It seems that the PYD is not discriminating against any particular ethnicity in its closure of the border. Arab and Turkmen refugees on the Turkish side of the border said that they had not been forced to flee, but had run away because of the clashes between IS and the YPG.
The newly emerging local governance of Tell Abyad also does not appear to be acting in a discriminatory manner. A local parliament has been formed for the first time there, and I attended the first gathering, on July 16. Its members are not only Kurdish, but Arab, Turkmen and Armenian as well, representing the diversity of the local population. Moreover, the Free Syrian Army, supported by the West and Turkey, is also represented. Muslim claimed that this inclusive model is being applied in all of the “canton governments” and local parliaments.
The non-Kurdish members of the Tell Abyad governing body whom I talked to expressed their satisfaction over the liberation of the city from IS by Syrian Kurds. They told of atrocities committed by IS members when they controlled the town, for almost two years, before the Kurdish forces expelled them. They said that IS executed or harshly punished anyone who failed to comply with its strict Sharia rules.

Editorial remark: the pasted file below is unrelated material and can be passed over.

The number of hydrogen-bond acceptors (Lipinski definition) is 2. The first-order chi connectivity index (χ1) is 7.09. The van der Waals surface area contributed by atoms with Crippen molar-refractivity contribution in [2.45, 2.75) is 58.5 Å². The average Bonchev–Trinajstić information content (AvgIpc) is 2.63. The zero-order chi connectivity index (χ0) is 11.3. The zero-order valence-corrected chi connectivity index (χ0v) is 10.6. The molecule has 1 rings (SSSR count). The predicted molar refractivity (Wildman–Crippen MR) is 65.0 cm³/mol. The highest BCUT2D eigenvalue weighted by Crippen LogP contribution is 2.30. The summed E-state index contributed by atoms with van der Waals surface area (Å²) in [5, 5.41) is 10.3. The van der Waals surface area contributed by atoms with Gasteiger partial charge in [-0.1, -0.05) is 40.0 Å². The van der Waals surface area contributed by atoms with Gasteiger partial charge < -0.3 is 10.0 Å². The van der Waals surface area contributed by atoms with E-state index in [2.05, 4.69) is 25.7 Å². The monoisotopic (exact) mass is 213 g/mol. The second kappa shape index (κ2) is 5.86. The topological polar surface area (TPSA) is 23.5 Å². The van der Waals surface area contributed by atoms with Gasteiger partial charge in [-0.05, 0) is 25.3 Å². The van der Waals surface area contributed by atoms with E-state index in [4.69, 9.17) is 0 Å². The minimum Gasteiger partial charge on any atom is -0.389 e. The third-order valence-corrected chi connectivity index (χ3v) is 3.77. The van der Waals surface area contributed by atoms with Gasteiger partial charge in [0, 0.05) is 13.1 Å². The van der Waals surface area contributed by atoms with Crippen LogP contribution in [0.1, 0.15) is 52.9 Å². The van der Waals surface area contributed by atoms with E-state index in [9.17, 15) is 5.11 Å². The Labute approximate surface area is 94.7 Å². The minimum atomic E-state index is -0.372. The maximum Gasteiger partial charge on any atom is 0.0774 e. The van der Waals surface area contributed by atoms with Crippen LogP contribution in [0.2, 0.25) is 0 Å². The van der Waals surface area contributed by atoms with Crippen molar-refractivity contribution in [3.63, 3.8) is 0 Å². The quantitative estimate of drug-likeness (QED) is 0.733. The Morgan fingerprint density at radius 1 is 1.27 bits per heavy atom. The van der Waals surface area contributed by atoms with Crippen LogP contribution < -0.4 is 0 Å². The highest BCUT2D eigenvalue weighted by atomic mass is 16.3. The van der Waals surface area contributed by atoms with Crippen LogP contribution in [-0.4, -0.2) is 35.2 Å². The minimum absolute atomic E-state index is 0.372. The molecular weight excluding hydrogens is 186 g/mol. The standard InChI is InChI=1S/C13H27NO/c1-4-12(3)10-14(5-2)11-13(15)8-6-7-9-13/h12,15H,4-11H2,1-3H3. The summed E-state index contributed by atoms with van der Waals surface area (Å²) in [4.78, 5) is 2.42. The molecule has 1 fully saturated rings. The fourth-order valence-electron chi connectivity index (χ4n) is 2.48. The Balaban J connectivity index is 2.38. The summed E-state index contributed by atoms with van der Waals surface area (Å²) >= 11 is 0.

In short, non-Kurdish residents do not seem to be overly concerned about who and which ethnic group rules the region at the moment. They are merely happy to have survived IS. Arabs, Turkmens and Kurds appear to have unified in the face of the IS threat. They don’t have the luxury of fighting each other because IS doesn’t differentiate between ethnicities in its cruelty. This has forced the different ethnic groups to seek cooperation among themselves.
The same is true for the PYD. At the moment its top priority is the fight against IS jihadis. This in turn makes it dependent on everyone’s cooperation, including Arabs and Turkmens.
Meanwhile, high-level officials from Ankara and the PYD have exchanged positive messages. Two weeks ago, an official in Ankara said, “There is the possibility of reconciliation with the PYD and a belief that their attitude will change in a positive way.” His main criteria toward this end was that the Syrian Kurds refrain from considering ethnicity when building relations with local peoples.
This view was echoed in Kobani. Muslim sent a strong message of cooperation, stating in our interview, “We could fight against IS together with Turkey. At the moment, we have some dialogue with Ankara about border and trade issues. Yet our relations are not strong at all. We want them to strengthen in the future. If there is any desire from Turkey, we are ready to improve our relations.”
This points toward a cooperative relationship between Ankara and Syrian Kurds possibly looming on the horizon. Yet, it mainly depends on the PYD. The real litmus test for its relations with Turkey and the overall legitimacy of its polity will be how it treats other ethnic groups after it eliminates the existential threat of IS and consolidates power.